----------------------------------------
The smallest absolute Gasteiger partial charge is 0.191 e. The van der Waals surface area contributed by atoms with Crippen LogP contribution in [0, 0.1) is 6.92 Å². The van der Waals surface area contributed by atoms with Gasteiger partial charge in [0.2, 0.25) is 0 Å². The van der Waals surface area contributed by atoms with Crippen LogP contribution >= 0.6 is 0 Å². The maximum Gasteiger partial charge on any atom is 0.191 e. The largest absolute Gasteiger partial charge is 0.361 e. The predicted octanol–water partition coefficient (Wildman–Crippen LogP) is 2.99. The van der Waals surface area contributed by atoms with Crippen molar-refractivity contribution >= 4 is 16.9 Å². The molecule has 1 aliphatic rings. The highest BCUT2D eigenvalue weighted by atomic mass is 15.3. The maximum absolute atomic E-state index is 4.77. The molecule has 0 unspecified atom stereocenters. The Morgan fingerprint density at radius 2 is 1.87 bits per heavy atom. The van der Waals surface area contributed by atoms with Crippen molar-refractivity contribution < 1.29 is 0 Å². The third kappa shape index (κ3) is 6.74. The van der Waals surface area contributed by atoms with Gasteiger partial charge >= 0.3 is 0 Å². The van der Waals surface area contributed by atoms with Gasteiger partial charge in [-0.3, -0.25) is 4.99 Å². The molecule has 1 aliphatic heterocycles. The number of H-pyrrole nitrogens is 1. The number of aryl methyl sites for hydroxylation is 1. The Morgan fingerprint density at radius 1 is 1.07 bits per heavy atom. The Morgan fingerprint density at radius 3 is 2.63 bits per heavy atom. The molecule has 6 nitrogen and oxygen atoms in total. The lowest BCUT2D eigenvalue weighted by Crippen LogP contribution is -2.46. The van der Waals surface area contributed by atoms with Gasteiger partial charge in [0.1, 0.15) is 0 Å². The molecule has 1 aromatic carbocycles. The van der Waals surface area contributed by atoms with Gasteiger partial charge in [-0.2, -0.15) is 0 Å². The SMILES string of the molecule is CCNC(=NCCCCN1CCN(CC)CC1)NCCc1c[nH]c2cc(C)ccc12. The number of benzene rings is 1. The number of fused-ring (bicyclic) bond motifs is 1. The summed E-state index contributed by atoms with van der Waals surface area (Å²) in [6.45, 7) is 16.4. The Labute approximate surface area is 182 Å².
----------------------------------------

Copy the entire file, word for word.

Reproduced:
The smallest absolute Gasteiger partial charge is 0.191 e. The van der Waals surface area contributed by atoms with Crippen LogP contribution in [0, 0.1) is 6.92 Å². The van der Waals surface area contributed by atoms with Gasteiger partial charge in [0.2, 0.25) is 0 Å². The van der Waals surface area contributed by atoms with Crippen LogP contribution >= 0.6 is 0 Å². The maximum Gasteiger partial charge on any atom is 0.191 e. The largest absolute Gasteiger partial charge is 0.361 e. The predicted octanol–water partition coefficient (Wildman–Crippen LogP) is 2.99. The van der Waals surface area contributed by atoms with Crippen molar-refractivity contribution >= 4 is 16.9 Å². The molecule has 1 aliphatic rings. The highest BCUT2D eigenvalue weighted by atomic mass is 15.3. The maximum absolute atomic E-state index is 4.77. The molecule has 0 unspecified atom stereocenters. The Morgan fingerprint density at radius 2 is 1.87 bits per heavy atom. The van der Waals surface area contributed by atoms with Crippen molar-refractivity contribution < 1.29 is 0 Å². The third kappa shape index (κ3) is 6.74. The van der Waals surface area contributed by atoms with Gasteiger partial charge >= 0.3 is 0 Å². The van der Waals surface area contributed by atoms with Gasteiger partial charge in [-0.3, -0.25) is 4.99 Å². The molecule has 1 aliphatic heterocycles. The number of H-pyrrole nitrogens is 1. The number of aryl methyl sites for hydroxylation is 1. The Morgan fingerprint density at radius 1 is 1.07 bits per heavy atom. The Morgan fingerprint density at radius 3 is 2.63 bits per heavy atom. The molecule has 6 nitrogen and oxygen atoms in total. The lowest BCUT2D eigenvalue weighted by Crippen LogP contribution is -2.46. The van der Waals surface area contributed by atoms with Gasteiger partial charge in [0.1, 0.15) is 0 Å². The molecule has 1 aromatic carbocycles. The van der Waals surface area contributed by atoms with Gasteiger partial charge in [-0.2, -0.15) is 0 Å². The SMILES string of the molecule is CCNC(=NCCCCN1CCN(CC)CC1)NCCc1c[nH]c2cc(C)ccc12. The number of benzene rings is 1. The number of fused-ring (bicyclic) bond motifs is 1. The summed E-state index contributed by atoms with van der Waals surface area (Å²) in [6.45, 7) is 16.4. The Labute approximate surface area is 182 Å².